We have learned a bit too late in the day that action springs not from thought but from a readiness for responsibility.

Dietrich Bonhoeffer, in prison

Success is getting what you want. Happiness is wanting what you get.

Dale Carnegie,



The Role of Desire in Feeling and Purpose

Desire is not the same as having a goal. It is possible to have goals and no real desire, or desire and no goals. Ideally goals and desires are unified or at least compatible. Desire suffers from too many goals. While some goals (such as pleasure) can be natural, most goals are constructed by the ego. Goals can be part of a creative process, but very often they are intended as means to an actual illusionary end of becoming whatever it is that the person believes is lovable.

Basic desires are drives reaching out for love and pleasure. The working of basic desires are sometimes said to be the pleasure principle. Basic desires are very similar for everyone.

Obstacles in the world may modify a goal and also they may modify a desire. Obstacles, to a point, lead to a 'maturing' of desire.Whatever it is that modifies and holds back basic desires for a time is called the reality principle. The reality principle is supposed to be in service of the pleasure principle. There is a limit however, to how much a desire can be modified and remain a desire.

Delaying gratification is a well-known concept. It illustrates how basic desires can be modified in the service of greater ultimate pleasure. One of the hallmarks of 'adultness' is the ability to do something one does not want to do, in order to obtain something one does want. Hence it can be useful to think of a distinction between want to's and choose to's. It is possible to construct a chain of 'bargains' so extensive that the undesired activity has a life of its own, and the original desire is not operating. When conforming to the goals of others and holding back straightforward gratification reaches a point, it constitutes the negation of desire. Negation of desire is negation of the self. When goals are no longer close enough to be sustained by desire, they are sustained by the will.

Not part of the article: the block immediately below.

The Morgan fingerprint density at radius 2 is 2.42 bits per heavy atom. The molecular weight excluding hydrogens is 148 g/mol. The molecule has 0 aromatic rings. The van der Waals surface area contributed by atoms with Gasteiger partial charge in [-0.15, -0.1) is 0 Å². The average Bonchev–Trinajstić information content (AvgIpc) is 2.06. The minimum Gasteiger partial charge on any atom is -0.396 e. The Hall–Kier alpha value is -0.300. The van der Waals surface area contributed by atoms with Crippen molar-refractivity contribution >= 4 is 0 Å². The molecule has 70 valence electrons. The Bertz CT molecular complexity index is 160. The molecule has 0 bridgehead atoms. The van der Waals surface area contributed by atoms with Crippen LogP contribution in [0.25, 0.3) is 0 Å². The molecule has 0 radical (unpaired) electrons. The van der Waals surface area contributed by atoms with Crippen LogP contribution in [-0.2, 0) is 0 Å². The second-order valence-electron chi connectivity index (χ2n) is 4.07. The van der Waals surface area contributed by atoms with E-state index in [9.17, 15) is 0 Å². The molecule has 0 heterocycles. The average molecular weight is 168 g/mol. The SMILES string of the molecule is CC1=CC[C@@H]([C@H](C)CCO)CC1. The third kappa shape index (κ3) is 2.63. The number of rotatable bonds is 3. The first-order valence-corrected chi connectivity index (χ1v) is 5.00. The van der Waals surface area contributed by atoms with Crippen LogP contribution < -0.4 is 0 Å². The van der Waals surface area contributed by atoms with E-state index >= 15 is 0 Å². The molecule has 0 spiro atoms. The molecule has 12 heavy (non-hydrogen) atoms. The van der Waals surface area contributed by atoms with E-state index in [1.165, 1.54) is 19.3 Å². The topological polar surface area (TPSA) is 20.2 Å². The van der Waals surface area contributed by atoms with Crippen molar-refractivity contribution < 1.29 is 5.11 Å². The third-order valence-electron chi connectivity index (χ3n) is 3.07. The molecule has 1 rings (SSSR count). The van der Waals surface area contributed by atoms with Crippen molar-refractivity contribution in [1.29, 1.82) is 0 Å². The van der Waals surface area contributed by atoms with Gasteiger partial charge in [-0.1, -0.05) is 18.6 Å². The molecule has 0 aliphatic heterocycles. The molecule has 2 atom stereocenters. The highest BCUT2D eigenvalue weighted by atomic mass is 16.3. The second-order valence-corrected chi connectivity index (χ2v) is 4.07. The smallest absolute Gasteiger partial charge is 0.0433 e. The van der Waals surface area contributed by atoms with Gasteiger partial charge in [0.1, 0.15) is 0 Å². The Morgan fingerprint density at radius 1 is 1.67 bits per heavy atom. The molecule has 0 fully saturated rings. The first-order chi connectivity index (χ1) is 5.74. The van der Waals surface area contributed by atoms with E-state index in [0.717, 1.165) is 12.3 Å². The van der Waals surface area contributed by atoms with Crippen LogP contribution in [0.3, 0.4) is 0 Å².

It is when a potential source of pleasure such as a parent is also an obstacle that desire becomes a problem. Early relationships that are not straightforward often make desire into a problem. Even a loving parent or care-giver that down deep feels they are not enough will, in a thousand little ways, transmit the message that having desire is bad or dangerous. Instead of more healthily saying no, the caregiver acts like a crime has been committed by the child in wanting something. Attention becomes limited to what seems to be provided already, that is, what is safe to be interested in.

Too much self-negation results in the loss of desire, simple desire as well as complex desire. It does not matter that a lot of comfort is available. Two phrases, 'gilded cage' and 'golden handcuffs' are two metaphors that describe how even big rewards do not always fully compensate for the loss of freedom of desire. Loss of desire leads to living entirely by the will, which is exhausting and depressing. Many people find in mid-life, or slightly earlier, that while they are willing to ask the question of what they really want to do, they cannot answer. Their minds can only think about 'what is a good thing to do.